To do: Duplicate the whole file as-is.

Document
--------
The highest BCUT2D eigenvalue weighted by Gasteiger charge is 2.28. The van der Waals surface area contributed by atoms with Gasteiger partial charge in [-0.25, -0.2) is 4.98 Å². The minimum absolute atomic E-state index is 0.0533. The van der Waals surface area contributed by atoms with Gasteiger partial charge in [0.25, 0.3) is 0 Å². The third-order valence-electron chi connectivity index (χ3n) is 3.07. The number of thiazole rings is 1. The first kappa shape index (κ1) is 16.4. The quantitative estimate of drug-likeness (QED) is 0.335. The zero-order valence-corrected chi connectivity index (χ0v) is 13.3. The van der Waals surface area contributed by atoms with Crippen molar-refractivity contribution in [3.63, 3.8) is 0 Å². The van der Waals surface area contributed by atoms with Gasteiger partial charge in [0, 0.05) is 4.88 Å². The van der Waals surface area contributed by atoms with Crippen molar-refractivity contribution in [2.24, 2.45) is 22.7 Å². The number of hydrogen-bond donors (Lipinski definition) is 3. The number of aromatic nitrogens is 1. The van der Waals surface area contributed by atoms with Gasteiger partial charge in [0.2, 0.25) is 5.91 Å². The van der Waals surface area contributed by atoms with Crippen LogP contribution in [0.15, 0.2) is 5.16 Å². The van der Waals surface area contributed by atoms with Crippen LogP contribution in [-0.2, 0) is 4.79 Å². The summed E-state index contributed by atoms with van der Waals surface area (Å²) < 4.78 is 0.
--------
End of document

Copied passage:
The highest BCUT2D eigenvalue weighted by Gasteiger charge is 2.28. The van der Waals surface area contributed by atoms with Gasteiger partial charge in [-0.25, -0.2) is 4.98 Å². The minimum absolute atomic E-state index is 0.0533. The van der Waals surface area contributed by atoms with Gasteiger partial charge in [0.25, 0.3) is 0 Å². The third-order valence-electron chi connectivity index (χ3n) is 3.07. The number of thiazole rings is 1. The first kappa shape index (κ1) is 16.4. The quantitative estimate of drug-likeness (QED) is 0.335. The zero-order valence-corrected chi connectivity index (χ0v) is 13.3. The van der Waals surface area contributed by atoms with Crippen molar-refractivity contribution in [3.63, 3.8) is 0 Å². The van der Waals surface area contributed by atoms with Gasteiger partial charge in [0, 0.05) is 4.88 Å². The van der Waals surface area contributed by atoms with Crippen molar-refractivity contribution in [2.24, 2.45) is 22.7 Å². The number of hydrogen-bond donors (Lipinski definition) is 3. The number of aromatic nitrogens is 1. The van der Waals surface area contributed by atoms with Gasteiger partial charge in [0.2, 0.25) is 5.91 Å². The van der Waals surface area contributed by atoms with Crippen LogP contribution in [0.15, 0.2) is 5.16 Å². The van der Waals surface area contributed by atoms with Crippen LogP contribution in [-0.2, 0) is 4.79 Å². The summed E-state index contributed by atoms with van der Waals surface area (Å²) < 4.78 is 0.